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Is The End Of The Bra Nigh?

The most unused household item during quarantine 2020? Sarah Macken examines how the bra has gone from boom to bust during self-isolation, and why going wire-free is not without its repercussions.

There are many things we'll forever associate with lockdown behaviour.

We baked bread, we drank cupboard cocktails and formed a heavily codependent relationship with loungewear. 

We freed ourselves from the constraints of everyday life with sunset- salutations, formed new routines around virtual pub quizzes; forging a path to the ‘new normal’ one Instagram Live at a time. On a less cerebral note, we also decided there was never a better time to ditch our bras, too.

Being fairly big of chest, I never need much persuasion to seek out the comfort of going wireless. But in this case, I found I’m not alone.

On Instagram, the hashtag #nobraclub has – pardon the pun – racked up nearly 200,000 mentions while Insta-friendly memes shouted about ‘three more weeks of no bra!’ when lockdown restrictions were extended in mid-April.

Why are we so anti the brassiere now? Is it solely a comfort issue? Perhaps it’s pure
novelty? Or is it fulfilling a sense of rebellion in these highly-regimented times?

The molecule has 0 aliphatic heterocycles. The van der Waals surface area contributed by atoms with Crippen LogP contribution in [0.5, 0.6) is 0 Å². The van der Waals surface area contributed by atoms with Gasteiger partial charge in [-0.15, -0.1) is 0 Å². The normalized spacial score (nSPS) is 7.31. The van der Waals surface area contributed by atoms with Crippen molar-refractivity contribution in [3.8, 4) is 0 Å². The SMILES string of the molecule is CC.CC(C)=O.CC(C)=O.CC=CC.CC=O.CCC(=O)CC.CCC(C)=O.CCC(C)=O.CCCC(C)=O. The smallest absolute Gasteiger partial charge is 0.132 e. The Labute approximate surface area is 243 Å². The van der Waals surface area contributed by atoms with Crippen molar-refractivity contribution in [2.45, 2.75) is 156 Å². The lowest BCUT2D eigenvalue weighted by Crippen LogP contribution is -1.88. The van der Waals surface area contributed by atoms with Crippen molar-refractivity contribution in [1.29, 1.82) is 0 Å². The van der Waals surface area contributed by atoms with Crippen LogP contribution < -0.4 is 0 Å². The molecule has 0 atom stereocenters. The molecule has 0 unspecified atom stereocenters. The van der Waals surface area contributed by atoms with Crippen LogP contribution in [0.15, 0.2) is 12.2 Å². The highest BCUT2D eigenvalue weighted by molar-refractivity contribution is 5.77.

Lingerie Buyer at Brown Thomas Rachelle Hanley reckons the boob rebellion is a long time in the making. “It’s a trend that’s been coming through for a number of seasons now. Each season the amount of non-wired or bralette styles is on the rise. Right now, every part of your outfit is
designated for comfort, and your underwear is no exception to that." 

Comfort may be king, but it’s not all plain sailing, however.

PSA: shunning a wire for a prolonged period of time could, according to some studies, lead to damage in the Cooper’s ligaments of the breast; the connective tissue that helps the breast maintain its structural integrity. “It is widely thought that once this tissue is damaged, it’s near on
impossible to repair,” confirms Hanley.

In other words, you can wave goodbye to perky boobs.

Like any good thing, too much bra downtime is not without its repercussions. However, if innovation continues, hopefully, we won’t have to compromise on comfort or support for
much longer.

As Hanley says: “When we can find the balance between beautiful things that are both supportive and comfortable, that will be the real win.”

For the article in full, pick up the June edition of Irish Tatler on shelves now. 

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